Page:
Rebecca Bernard
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Girl Scout Founder Juliette Gordon Low Was a Terrible Driver

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Juliette Gordon LowOctober 31st is Halloween, when people in the United States celebrate all things spooky with candy and costumes. Girl Scouts also remember today as the birthday of founder Juliette “Daisy” Gordon Low. Thanks to her life in the public eye, first as a socialite and then as founder of the Girl Scout movement, we know a lot about Daisy—including her abysmal driving record.

When the Savannah Morning News covered a biography of Juliette Gordon Low in 2012, author Shana Corey said that one of her favorite stories about Low was about a time she was learning to drive in Georgia and plowed her car through a neighbor’s house into the dining room. When reporting the incident to her brother,he asked her what she said to the poor residents, to which she replied with, “Why nothing, I didn’t think it would be polite to interrupt their dinner!”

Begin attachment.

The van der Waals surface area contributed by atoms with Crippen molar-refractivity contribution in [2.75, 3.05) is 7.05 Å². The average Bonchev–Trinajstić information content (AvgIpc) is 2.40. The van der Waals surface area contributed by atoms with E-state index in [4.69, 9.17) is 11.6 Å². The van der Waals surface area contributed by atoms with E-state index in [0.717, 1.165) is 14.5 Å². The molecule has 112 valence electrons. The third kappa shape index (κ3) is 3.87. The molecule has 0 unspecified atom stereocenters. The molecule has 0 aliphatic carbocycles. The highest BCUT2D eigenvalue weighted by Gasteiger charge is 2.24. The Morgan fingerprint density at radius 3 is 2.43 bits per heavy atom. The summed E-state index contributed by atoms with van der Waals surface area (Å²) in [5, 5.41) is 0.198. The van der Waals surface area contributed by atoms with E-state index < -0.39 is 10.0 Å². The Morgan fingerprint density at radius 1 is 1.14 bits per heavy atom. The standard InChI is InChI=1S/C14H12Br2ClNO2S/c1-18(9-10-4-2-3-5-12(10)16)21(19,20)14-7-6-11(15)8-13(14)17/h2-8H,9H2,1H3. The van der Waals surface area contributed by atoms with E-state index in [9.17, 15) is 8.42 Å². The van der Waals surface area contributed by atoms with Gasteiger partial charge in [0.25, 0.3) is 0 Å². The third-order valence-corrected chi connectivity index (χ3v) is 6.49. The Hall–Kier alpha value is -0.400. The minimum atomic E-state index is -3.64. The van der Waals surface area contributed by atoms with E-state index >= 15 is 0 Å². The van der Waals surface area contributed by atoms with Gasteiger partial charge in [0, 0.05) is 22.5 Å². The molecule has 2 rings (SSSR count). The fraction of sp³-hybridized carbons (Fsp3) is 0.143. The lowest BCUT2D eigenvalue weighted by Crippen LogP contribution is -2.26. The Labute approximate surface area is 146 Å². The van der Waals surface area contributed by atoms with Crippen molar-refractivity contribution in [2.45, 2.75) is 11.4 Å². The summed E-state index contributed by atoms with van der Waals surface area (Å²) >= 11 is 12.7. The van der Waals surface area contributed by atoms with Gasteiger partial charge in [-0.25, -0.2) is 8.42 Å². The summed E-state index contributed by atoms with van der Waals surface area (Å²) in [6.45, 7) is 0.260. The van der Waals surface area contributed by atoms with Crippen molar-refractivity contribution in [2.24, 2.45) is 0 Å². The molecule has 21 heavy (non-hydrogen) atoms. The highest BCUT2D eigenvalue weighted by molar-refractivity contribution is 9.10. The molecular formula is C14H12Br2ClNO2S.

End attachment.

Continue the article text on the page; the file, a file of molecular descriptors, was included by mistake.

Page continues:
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When Juliette married her husband William Low in 1886 they moved to England for a majority of the year. As automobiles became available for sale, William Low was one of the first people to buy one because they fascinated him. Living in England was another reason that Gordon Low’s driving was truly terrible. According to sources, she flagrantly refused to drive on the left in England because she was American. When she would come home to Georgia, she then refused to drive on the right side because she was British.

Before anyone laughs in our comments about Juliette Gordon Low’s driving record being reflective on her whole gender, I would like to point out that there were several female drivers in the pioneer years of the automobile. In 2015, a study from the Insurance Institute for Highway Safety (IIHS) also stated that men are more likely than women to die in motor vehicle crashes. While some of that is attributed to men being behind the wheel of cars for more time than women on average, the IIHS pointed out that men engage in riskier driving behaviors, such as driving under the influence, not wearing a seatbelt, and speeding.

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For all of her driving flaws, Juliette Gordon Low was a fantastic woman. She saw the model of Boy Scouting during her time in England and brought it back to America to found the first troop of Girl Scouts in Savannah in March of 1912. Before women could even vote in this country, Low was working hard to teach girls how to be resourceful, give back to their communities, and conquer the world as they grew up.

Happy birthday Daisy, and thank you. You are not only the first Girl Scout, but the best Girl Scout of them all.

News Sources: Savannah Morning News, Stacy A. Cordery, and the IIHS